"When I saw the bus I was in shock," Fincher said. "I did not believe someone would do something so wonderful like this."

Standoff with police in Rochester ends

Law enforcement from several agencies responded to a barricaded gunman situation near the city of Rochester in Oakland County early Thursday morning. A man was allegedly threatening to hurt himself when his wife and kids left and called the police.

The call first came to the police around 10 p.m. SWAT members and Oakland County Sheriff Office deputies were at the scene, north of Rochester off of Mead Road and Waverly Drive.

Police referred to the scene as a domestic situation. It concluded around 7:30 a.m., however, it's unclear how it was resolved. FOX 2 was informed the scene was secure.

While SWAT officers had dispersed, other officers remained at the scene after crews cleared out. It's unclear if anyone was hurt.

Macomb woman who abused puppy takes plea deal

Amber Sunde, 26, has taken a plea deal after she was accused of breaking a puppy's bones and throwing him in the Clinton River earlier this year.

The dog, named Finn who was eventually adopted by an officer will eventually need to have his leg amputated because of the injuries he endured. The executive director of the Detroit Pit Crew Dog Rescue said witnesses observed the animal continuing to crawl back to Sunde even after she threw him in the river.

"...even though he suffered horrific abuse at her hands, he still crawled to her," said Theresa Sumpter. "He still wanted to be with her." The dog will still urinate if someone raises their voice or makes fast movements, she said. 

Sunde is expected to be sentenced next week. She was also diagnosed with a mental illness during court proceedings. She'll be required to do counseling, take medication, and report to a mental health court weekly. She will also need to pay $6,000 in restitution.

What else we're watching

  1. The Detroit Zoo has welcomed a baby wallaby to his new two-acre enclosure after he was born last October. Eloise, the joey's mother, gave birth to the zoo's first baby kangaroo since 2010.
  2. The Department of Natural Resources has ruled the deaths of several swans in Waterford Township were not due to poison. Instead, it was a parasitic worm that gets passed from freshwater snails.
  3. Ford announced more disruptions to production because of a shortage in semiconductors. Both them and GM are struggling with auto manufacturing output due to the parts shortage and expect disruption to hit next quarter.
  4. Senate Republicans in the Michigan legislature have amended one of their voting bills that would have closed drop boxes the day before election day. The new rule would close them at 5 p.m. - three hours before polls closed.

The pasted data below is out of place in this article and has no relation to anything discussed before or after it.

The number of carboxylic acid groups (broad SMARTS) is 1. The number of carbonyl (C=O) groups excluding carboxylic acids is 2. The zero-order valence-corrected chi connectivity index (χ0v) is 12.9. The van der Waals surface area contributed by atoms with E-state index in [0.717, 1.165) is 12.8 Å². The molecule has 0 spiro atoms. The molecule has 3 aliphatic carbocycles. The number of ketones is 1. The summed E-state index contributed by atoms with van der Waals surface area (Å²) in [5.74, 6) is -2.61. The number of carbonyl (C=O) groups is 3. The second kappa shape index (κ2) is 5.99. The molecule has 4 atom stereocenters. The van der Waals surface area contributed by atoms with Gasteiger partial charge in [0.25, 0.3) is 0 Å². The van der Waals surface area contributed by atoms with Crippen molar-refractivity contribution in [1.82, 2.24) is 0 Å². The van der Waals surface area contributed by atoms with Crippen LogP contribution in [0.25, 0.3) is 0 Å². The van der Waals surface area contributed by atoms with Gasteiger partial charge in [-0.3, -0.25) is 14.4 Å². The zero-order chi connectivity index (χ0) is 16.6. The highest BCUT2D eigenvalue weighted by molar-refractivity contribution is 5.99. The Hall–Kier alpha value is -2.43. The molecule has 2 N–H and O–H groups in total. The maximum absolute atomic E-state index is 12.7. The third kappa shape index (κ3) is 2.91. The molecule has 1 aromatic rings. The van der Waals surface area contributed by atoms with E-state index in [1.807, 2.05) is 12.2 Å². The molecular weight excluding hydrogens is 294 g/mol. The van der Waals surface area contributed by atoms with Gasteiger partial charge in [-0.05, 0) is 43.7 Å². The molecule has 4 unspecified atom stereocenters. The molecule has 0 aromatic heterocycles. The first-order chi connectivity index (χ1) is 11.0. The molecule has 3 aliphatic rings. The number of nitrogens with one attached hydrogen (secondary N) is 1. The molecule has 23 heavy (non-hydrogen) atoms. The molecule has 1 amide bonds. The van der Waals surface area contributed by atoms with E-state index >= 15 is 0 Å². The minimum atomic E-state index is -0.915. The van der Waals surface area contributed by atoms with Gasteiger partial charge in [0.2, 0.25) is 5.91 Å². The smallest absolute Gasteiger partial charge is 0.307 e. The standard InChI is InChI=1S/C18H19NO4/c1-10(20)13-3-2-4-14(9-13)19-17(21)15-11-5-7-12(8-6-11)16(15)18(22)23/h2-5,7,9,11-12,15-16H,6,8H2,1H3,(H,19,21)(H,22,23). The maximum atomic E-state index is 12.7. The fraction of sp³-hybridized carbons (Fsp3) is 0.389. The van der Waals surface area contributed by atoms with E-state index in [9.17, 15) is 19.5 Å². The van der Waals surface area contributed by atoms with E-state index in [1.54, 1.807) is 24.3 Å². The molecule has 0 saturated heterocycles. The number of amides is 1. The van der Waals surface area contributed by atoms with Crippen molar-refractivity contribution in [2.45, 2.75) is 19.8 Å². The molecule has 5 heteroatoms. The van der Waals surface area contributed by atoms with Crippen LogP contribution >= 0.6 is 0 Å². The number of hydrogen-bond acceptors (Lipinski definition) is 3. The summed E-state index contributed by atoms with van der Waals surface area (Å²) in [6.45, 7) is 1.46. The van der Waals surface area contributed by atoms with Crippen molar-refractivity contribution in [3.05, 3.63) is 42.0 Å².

5. Anyone not part of the state's new redistricting commission but would like to offer their input can do so by reaching into the public comment portal. The new function would allow people to draw and submit their own district map.

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Daily Forecast

Another mid-50s day will be accompanied by some rain this afternoon. No big warm-up is in sight this week or next.

EU proposal could allow vaccinated Americans to travel to Europe by end of June

The European Union’s executive branch announced a proposal to allow vaccinated people to travel to Europe by the end of June, foretelling the possibility more connected world after a full year of travel lockdowns and restrictions. 

Travel to the European Union is currently extremely limited except for a handful of countries with low infection rates. But with the summer tourist season looming, the bloc's European Commission hopes the new recommendations will dramatically expand that list.

"Today, the Commission is proposing that Member States ease the current restrictions on non-essential travel into the EU to take into account the progress of vaccination campaigns and developments in the epidemiological situation worldwide," the commission said in a press release Monday.

The commission proposes to allow entry into the EU for non-essential reasons for all people coming from countries, including the United States, with a good epidemiological situation and for all people who have received the last recommended dose of an EU-authorized vaccine.